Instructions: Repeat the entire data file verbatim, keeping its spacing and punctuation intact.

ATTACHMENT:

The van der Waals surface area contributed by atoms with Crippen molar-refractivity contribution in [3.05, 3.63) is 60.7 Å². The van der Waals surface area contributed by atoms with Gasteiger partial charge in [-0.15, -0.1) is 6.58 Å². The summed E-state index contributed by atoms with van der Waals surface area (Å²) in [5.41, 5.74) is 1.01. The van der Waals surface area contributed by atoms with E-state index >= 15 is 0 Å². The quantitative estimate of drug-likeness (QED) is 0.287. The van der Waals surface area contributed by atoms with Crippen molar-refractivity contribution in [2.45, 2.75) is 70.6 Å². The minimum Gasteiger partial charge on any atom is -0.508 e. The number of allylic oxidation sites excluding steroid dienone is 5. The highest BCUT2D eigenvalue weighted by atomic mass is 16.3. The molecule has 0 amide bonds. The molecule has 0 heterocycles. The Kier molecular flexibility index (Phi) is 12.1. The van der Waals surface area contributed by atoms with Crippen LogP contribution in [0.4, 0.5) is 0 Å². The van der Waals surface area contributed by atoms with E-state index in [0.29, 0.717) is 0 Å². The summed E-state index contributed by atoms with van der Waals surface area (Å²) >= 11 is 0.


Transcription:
The van der Waals surface area contributed by atoms with Crippen molar-refractivity contribution in [3.05, 3.63) is 60.7 Å². The van der Waals surface area contributed by atoms with Gasteiger partial charge in [-0.15, -0.1) is 6.58 Å². The summed E-state index contributed by atoms with van der Waals surface area (Å²) in [5.41, 5.74) is 1.01. The van der Waals surface area contributed by atoms with E-state index >= 15 is 0 Å². The quantitative estimate of drug-likeness (QED) is 0.287. The van der Waals surface area contributed by atoms with Crippen molar-refractivity contribution in [2.45, 2.75) is 70.6 Å². The minimum Gasteiger partial charge on any atom is -0.508 e. The number of allylic oxidation sites excluding steroid dienone is 5. The highest BCUT2D eigenvalue weighted by atomic mass is 16.3. The molecule has 0 amide bonds. The molecule has 0 heterocycles. The Kier molecular flexibility index (Phi) is 12.1. The van der Waals surface area contributed by atoms with Crippen LogP contribution in [0.4, 0.5) is 0 Å². The van der Waals surface area contributed by atoms with E-state index in [0.29, 0.717) is 0 Å². The summed E-state index contributed by atoms with van der Waals surface area (Å²) >= 11 is 0.